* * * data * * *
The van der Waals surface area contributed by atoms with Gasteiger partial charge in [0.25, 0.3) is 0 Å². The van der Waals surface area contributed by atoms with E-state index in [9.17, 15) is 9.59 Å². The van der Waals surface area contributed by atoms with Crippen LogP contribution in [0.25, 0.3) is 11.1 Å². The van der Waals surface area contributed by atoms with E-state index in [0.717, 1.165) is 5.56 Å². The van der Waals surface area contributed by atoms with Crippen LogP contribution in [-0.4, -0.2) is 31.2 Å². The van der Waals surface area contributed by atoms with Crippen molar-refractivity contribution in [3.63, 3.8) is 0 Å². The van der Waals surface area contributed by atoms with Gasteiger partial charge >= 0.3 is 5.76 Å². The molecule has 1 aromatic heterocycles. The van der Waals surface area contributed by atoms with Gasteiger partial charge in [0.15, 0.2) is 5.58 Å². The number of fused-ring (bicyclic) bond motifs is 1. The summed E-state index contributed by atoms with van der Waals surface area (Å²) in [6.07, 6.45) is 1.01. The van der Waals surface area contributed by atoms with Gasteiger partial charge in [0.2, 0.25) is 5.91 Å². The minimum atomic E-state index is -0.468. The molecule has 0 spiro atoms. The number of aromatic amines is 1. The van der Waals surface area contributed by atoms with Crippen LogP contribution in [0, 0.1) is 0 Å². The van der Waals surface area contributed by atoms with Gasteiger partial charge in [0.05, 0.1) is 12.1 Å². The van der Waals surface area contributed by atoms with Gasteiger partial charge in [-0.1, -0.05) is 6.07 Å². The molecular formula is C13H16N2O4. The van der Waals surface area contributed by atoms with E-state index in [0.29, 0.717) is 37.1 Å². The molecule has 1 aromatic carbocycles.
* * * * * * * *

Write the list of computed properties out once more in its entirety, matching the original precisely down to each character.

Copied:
The van der Waals surface area contributed by atoms with Gasteiger partial charge in [0.25, 0.3) is 0 Å². The van der Waals surface area contributed by atoms with E-state index in [9.17, 15) is 9.59 Å². The van der Waals surface area contributed by atoms with Crippen LogP contribution in [0.25, 0.3) is 11.1 Å². The van der Waals surface area contributed by atoms with E-state index in [0.717, 1.165) is 5.56 Å². The van der Waals surface area contributed by atoms with Crippen LogP contribution in [-0.4, -0.2) is 31.2 Å². The van der Waals surface area contributed by atoms with Crippen molar-refractivity contribution in [3.63, 3.8) is 0 Å². The van der Waals surface area contributed by atoms with Gasteiger partial charge >= 0.3 is 5.76 Å². The molecule has 1 aromatic heterocycles. The van der Waals surface area contributed by atoms with Gasteiger partial charge in [0.15, 0.2) is 5.58 Å². The number of fused-ring (bicyclic) bond motifs is 1. The summed E-state index contributed by atoms with van der Waals surface area (Å²) in [6.07, 6.45) is 1.01. The van der Waals surface area contributed by atoms with Gasteiger partial charge in [0.2, 0.25) is 5.91 Å². The minimum atomic E-state index is -0.468. The molecule has 0 spiro atoms. The number of aromatic amines is 1. The van der Waals surface area contributed by atoms with Crippen LogP contribution in [0, 0.1) is 0 Å². The van der Waals surface area contributed by atoms with Gasteiger partial charge in [0.05, 0.1) is 12.1 Å². The van der Waals surface area contributed by atoms with Gasteiger partial charge in [-0.1, -0.05) is 6.07 Å². The molecular formula is C13H16N2O4. The van der Waals surface area contributed by atoms with E-state index in [0.29, 0.717) is 37.1 Å². The molecule has 1 aromatic carbocycles.